My approach has been to describe what I’m looking for, explain the position and then ask a prospective assistant to tell me why they feel they would be good at the job. I try to let the candidate do most of the talking.

Ask follow-up questions based on their assertions.

“I’m very organized,” says the applicant.

“Tell me how you used your organizational skills in a previous job.”

There are a lot of blog posts and online articles on how to interview – just do a Google search and you’ll find thousands of them. I’ve read a number of them, and some have been helpful. Most, however, seem to be geared more to HR directors who’s only job is to hire new people and who have to come up with creative new ways to torture applicants with silly questions.

“Ask your applicant why manhole covers are round” is a famous example. I guess it’s supposed to help you get into the mind of your applicant and figure out how resourceful and creative they are. I couldn’t ask a question like that with a straight face though, so I tend to stick to the basics.

How Do You Make a Final Selection?

In my last round of interviews, when seeking to replace Ashley, I interviewed five applicants. Of the five, four seemed extremely well qualified and interviewed well. In going back over my notes and the resumes, I felt I could pretty safely hire any one of the four. So how did I select Mj? I wish I could give you a formula I used, but truthfully, in the end it came down to a gut feeling. I liked Mj’s personality and confidence. Perhaps one day my instinct will lead me astray, but remember, you’re going to be working very closely with your assistant – it’s important to feel comfortable with them and I’ve found that instinct can be a better guide than logic in this arena.

The Paperwork

Once you’ve offered your assistant the job and they’ve accepted the position, you should discuss when they will start. Within the first day or two, it’s important to have them fill out all of the necessary (and mostly annoying) paperwork that will make them official. If you follow my suggestion above and have a payroll company take care of the payroll and tax filings, they will provide you with a new hire packet with all of the appropriate forms for your state. Those forms need to be completed within three days of the employee beginning work, so don’t procrastinate on this one.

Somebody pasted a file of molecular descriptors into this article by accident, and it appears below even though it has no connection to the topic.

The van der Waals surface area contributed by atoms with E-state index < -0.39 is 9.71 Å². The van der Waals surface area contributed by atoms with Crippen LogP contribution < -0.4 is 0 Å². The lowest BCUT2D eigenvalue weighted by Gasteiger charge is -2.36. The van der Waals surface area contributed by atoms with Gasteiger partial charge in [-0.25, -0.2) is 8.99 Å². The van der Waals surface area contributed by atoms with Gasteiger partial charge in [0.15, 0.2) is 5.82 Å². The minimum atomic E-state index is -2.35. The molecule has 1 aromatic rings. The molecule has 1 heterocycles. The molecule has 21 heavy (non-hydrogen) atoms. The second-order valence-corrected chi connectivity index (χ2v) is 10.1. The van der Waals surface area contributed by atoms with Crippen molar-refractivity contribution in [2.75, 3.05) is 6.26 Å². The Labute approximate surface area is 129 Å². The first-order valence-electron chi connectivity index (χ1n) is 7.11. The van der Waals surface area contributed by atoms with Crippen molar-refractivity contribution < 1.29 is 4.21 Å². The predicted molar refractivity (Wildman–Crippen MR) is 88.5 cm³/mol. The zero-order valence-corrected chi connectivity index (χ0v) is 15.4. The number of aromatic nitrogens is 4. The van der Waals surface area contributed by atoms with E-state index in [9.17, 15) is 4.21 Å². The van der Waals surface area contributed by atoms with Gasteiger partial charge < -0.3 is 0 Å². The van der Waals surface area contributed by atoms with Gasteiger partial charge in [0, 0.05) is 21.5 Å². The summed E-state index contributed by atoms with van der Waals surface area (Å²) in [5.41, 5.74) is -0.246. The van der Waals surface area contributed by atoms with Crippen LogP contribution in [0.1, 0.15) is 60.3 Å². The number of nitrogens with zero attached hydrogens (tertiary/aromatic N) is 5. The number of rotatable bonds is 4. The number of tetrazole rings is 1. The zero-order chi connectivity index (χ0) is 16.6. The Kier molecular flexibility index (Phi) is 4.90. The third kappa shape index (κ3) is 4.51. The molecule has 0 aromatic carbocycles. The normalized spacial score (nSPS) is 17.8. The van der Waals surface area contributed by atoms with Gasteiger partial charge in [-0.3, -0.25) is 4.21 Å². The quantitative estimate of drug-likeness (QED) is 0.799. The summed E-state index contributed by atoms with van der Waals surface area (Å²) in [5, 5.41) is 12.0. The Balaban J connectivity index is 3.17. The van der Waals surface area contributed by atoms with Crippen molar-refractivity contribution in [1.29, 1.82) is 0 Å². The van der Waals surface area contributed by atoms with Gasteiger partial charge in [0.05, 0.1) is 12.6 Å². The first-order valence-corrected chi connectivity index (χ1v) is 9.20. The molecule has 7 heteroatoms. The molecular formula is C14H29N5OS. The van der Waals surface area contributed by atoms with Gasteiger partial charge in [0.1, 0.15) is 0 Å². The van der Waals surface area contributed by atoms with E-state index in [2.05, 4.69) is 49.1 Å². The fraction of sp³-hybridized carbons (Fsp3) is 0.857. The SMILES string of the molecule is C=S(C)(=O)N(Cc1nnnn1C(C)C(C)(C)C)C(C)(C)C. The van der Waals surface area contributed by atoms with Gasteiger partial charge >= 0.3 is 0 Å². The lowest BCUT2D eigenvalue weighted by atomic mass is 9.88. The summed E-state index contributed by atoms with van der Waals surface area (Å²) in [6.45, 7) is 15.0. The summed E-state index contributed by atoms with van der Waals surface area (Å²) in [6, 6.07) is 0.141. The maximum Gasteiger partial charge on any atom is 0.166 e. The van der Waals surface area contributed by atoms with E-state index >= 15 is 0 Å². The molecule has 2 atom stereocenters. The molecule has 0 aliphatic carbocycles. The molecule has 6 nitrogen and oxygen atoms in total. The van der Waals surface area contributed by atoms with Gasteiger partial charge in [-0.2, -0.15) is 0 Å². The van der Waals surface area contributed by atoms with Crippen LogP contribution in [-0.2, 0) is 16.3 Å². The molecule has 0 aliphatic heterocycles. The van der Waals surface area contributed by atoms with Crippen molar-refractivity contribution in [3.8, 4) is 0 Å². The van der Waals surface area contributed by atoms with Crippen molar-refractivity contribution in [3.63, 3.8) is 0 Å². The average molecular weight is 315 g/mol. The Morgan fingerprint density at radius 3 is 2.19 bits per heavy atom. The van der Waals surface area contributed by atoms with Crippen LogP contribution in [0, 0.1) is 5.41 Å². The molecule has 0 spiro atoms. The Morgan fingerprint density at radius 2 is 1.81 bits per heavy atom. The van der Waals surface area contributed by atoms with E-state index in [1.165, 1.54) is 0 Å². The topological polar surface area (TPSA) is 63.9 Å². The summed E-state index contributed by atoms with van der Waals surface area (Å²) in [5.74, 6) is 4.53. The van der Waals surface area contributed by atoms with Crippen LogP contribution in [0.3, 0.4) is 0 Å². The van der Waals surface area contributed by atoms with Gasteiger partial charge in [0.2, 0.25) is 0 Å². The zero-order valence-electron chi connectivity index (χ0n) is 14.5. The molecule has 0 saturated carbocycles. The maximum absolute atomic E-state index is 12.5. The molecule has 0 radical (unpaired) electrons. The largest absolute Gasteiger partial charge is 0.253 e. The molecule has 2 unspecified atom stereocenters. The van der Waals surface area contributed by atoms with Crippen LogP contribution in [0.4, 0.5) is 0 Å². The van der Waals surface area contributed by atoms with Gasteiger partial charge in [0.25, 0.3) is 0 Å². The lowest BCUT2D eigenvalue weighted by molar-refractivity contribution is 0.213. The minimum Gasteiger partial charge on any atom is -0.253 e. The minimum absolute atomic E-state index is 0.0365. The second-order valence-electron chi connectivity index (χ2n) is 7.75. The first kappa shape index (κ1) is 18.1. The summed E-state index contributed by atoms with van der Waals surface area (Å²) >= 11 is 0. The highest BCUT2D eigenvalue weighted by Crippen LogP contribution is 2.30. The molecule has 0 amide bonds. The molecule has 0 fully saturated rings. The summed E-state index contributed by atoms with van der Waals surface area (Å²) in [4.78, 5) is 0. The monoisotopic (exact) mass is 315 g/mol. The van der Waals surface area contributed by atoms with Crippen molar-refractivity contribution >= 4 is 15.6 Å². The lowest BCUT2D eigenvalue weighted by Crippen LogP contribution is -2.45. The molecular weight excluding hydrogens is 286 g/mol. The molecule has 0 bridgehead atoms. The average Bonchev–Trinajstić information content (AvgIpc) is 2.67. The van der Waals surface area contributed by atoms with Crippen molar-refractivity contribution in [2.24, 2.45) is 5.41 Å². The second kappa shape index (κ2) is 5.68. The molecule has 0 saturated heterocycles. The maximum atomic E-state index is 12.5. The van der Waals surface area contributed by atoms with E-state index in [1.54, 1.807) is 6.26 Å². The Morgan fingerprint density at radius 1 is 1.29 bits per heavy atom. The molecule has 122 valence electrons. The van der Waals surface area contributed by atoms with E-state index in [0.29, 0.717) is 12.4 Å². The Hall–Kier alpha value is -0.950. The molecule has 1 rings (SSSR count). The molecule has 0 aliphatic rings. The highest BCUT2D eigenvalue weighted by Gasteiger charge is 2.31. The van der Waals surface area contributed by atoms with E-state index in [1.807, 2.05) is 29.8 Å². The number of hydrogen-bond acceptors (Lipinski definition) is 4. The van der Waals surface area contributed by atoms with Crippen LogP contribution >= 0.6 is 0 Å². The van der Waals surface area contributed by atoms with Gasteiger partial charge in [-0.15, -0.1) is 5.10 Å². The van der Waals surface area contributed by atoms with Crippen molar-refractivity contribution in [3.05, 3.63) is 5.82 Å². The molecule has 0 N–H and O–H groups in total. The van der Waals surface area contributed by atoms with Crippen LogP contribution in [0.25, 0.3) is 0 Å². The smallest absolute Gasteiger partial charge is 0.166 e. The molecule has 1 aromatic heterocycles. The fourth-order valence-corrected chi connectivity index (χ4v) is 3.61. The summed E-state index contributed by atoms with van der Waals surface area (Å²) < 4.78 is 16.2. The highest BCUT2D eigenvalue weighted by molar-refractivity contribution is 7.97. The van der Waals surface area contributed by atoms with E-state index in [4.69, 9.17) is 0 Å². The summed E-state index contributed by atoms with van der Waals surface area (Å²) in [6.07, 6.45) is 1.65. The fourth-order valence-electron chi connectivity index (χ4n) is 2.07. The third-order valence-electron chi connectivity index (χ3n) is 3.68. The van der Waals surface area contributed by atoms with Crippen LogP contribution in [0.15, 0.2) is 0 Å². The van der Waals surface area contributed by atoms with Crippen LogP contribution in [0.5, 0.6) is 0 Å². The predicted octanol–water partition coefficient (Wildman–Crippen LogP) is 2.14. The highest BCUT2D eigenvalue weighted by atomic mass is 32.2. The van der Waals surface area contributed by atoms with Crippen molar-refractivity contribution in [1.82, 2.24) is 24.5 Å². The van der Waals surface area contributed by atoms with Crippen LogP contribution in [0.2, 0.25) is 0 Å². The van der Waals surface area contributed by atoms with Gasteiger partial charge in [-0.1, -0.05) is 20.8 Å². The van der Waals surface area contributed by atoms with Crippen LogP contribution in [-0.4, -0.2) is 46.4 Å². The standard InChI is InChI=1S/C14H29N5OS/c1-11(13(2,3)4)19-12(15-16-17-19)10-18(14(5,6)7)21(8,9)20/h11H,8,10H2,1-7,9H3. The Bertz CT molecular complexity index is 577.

Paying your Assistant and Filing Taxes

With a payroll service working for you, payday is easy. When I was dealing with payroll myself through Quickbooks, paydays seemed to come one right on top of the other. It seemed like I would just finish running all of the reports and filings and it would already be time to start the next. With a payroll service I only have to email my payroll manager the hours worked and bonus amounts and make sure there is money in the checking account to cover the payroll.

On payday, the paychecks are direct deposited into my employee’s accounts and I log in and print out a paycheck detail report.

Now that I use the payroll service I don’t even give tax filings a thought. The service handles everything and sends me occasional reports and forms for me to keep on file.

You’ll want to talk to your accountant about this, but mine had me set myself up as an employee through the payroll service as well so that my personal tax filings would be easier.

Why I Hired a Real Assistant Instead of a Virtual One

I read a lot about small business owners who have hired virtual assistants – that is, someone who handles all of their work from a remote location via the internet. I find this concept intriguing and can see how technology would make this feasible, and even in some cases, preferable. For my situation, however, it works out far better to have my assistant physically present at the gallery. Because we are a retail operation primarily, it helps to have one more person on site to help handle phone calls and work with customers when we are busy. There are also tasks where I find it nice to be able to sit down together to figure out how to tackle a particular project.

I can see how a virtual assistant would work for many artists and gallery owners, however. If most of the work you would be having them do – inventory, email, website updates, etc. would be done on the computer anyway, it could easily work. You could manage your communication via email, Skype and Google Hangouts (chatting and video calls). A virtual assistant could be set up to share your email and manage your inbox. Travel arrangements are just as easily done from your assistants office as from your studio or gallery.

Training & Expectations